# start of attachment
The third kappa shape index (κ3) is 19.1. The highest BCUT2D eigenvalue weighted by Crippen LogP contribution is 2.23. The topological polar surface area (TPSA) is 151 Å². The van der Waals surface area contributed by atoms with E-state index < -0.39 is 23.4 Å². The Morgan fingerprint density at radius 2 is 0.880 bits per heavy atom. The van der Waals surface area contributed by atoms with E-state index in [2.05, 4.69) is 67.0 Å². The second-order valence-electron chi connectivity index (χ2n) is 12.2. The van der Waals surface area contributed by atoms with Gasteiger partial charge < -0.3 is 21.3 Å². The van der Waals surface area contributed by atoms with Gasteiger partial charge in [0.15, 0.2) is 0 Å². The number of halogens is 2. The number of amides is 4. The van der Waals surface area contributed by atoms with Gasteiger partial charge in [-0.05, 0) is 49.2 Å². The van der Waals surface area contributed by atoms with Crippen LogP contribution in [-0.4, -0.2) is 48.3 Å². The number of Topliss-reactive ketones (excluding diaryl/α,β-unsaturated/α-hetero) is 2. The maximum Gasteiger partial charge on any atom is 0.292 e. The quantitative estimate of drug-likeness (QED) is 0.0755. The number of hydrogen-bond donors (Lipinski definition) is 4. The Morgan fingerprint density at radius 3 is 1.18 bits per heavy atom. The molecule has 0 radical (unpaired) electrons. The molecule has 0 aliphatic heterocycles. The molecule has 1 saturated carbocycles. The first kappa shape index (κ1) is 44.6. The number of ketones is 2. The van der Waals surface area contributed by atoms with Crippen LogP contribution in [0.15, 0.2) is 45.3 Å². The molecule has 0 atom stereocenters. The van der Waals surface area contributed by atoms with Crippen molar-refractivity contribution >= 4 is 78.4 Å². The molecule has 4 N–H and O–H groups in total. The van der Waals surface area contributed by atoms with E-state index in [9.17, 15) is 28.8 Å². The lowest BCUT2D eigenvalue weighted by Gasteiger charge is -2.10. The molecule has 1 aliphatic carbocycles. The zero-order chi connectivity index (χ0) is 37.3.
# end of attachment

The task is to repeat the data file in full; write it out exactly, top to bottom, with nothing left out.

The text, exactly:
The third kappa shape index (κ3) is 19.1. The highest BCUT2D eigenvalue weighted by Crippen LogP contribution is 2.23. The topological polar surface area (TPSA) is 151 Å². The van der Waals surface area contributed by atoms with E-state index < -0.39 is 23.4 Å². The Morgan fingerprint density at radius 2 is 0.880 bits per heavy atom. The van der Waals surface area contributed by atoms with E-state index in [2.05, 4.69) is 67.0 Å². The second-order valence-electron chi connectivity index (χ2n) is 12.2. The van der Waals surface area contributed by atoms with Gasteiger partial charge < -0.3 is 21.3 Å². The van der Waals surface area contributed by atoms with Gasteiger partial charge in [0.15, 0.2) is 0 Å². The number of halogens is 2. The number of amides is 4. The van der Waals surface area contributed by atoms with Gasteiger partial charge in [-0.05, 0) is 49.2 Å². The van der Waals surface area contributed by atoms with Crippen LogP contribution in [-0.4, -0.2) is 48.3 Å². The number of Topliss-reactive ketones (excluding diaryl/α,β-unsaturated/α-hetero) is 2. The maximum Gasteiger partial charge on any atom is 0.292 e. The quantitative estimate of drug-likeness (QED) is 0.0755. The number of hydrogen-bond donors (Lipinski definition) is 4. The Morgan fingerprint density at radius 3 is 1.18 bits per heavy atom. The molecule has 0 radical (unpaired) electrons. The molecule has 0 aliphatic heterocycles. The molecule has 1 saturated carbocycles. The first kappa shape index (κ1) is 44.6. The number of ketones is 2. The van der Waals surface area contributed by atoms with Crippen LogP contribution in [0.15, 0.2) is 45.3 Å². The molecule has 0 atom stereocenters. The van der Waals surface area contributed by atoms with Crippen molar-refractivity contribution >= 4 is 78.4 Å². The molecule has 4 N–H and O–H groups in total. The van der Waals surface area contributed by atoms with E-state index in [9.17, 15) is 28.8 Å². The lowest BCUT2D eigenvalue weighted by Gasteiger charge is -2.10. The molecule has 1 aliphatic carbocycles. The zero-order chi connectivity index (χ0) is 37.3.